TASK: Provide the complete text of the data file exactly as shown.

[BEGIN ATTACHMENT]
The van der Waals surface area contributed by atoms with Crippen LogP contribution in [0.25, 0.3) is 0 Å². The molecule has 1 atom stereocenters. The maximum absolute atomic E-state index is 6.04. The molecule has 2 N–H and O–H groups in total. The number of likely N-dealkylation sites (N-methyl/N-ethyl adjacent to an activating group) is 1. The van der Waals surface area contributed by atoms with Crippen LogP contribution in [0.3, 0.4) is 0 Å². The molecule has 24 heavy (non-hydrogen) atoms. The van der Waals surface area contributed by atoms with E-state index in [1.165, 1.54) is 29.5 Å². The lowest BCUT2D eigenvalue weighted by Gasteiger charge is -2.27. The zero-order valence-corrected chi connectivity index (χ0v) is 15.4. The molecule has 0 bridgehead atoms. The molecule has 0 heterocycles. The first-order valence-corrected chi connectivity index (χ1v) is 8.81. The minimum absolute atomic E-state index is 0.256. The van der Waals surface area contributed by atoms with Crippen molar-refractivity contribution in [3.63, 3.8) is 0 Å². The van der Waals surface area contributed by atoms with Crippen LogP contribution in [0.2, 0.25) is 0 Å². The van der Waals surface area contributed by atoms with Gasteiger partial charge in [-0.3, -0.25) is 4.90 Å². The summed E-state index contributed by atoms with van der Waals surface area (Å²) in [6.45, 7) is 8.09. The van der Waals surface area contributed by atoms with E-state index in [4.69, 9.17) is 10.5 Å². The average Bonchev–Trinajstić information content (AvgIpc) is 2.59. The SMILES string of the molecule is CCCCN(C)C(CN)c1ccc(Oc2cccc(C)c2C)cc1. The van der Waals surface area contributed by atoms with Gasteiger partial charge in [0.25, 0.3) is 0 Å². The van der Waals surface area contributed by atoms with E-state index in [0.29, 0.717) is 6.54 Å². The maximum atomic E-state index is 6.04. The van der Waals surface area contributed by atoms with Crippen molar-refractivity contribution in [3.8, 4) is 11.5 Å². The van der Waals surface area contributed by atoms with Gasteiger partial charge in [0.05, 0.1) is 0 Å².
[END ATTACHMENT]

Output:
The van der Waals surface area contributed by atoms with Crippen LogP contribution in [0.25, 0.3) is 0 Å². The molecule has 1 atom stereocenters. The maximum absolute atomic E-state index is 6.04. The molecule has 2 N–H and O–H groups in total. The number of likely N-dealkylation sites (N-methyl/N-ethyl adjacent to an activating group) is 1. The van der Waals surface area contributed by atoms with Crippen LogP contribution in [0.3, 0.4) is 0 Å². The molecule has 24 heavy (non-hydrogen) atoms. The van der Waals surface area contributed by atoms with E-state index in [1.165, 1.54) is 29.5 Å². The lowest BCUT2D eigenvalue weighted by Gasteiger charge is -2.27. The zero-order valence-corrected chi connectivity index (χ0v) is 15.4. The molecule has 0 bridgehead atoms. The molecule has 0 heterocycles. The first-order valence-corrected chi connectivity index (χ1v) is 8.81. The minimum absolute atomic E-state index is 0.256. The van der Waals surface area contributed by atoms with Crippen molar-refractivity contribution in [3.63, 3.8) is 0 Å². The van der Waals surface area contributed by atoms with Crippen LogP contribution in [0.2, 0.25) is 0 Å². The van der Waals surface area contributed by atoms with Gasteiger partial charge in [-0.3, -0.25) is 4.90 Å². The summed E-state index contributed by atoms with van der Waals surface area (Å²) in [6.45, 7) is 8.09. The van der Waals surface area contributed by atoms with E-state index in [4.69, 9.17) is 10.5 Å². The average Bonchev–Trinajstić information content (AvgIpc) is 2.59. The SMILES string of the molecule is CCCCN(C)C(CN)c1ccc(Oc2cccc(C)c2C)cc1. The van der Waals surface area contributed by atoms with Gasteiger partial charge in [0.25, 0.3) is 0 Å². The van der Waals surface area contributed by atoms with E-state index in [0.29, 0.717) is 6.54 Å². The maximum atomic E-state index is 6.04. The van der Waals surface area contributed by atoms with Crippen molar-refractivity contribution in [3.8, 4) is 11.5 Å². The van der Waals surface area contributed by atoms with Gasteiger partial charge in [0.05, 0.1) is 0 Å².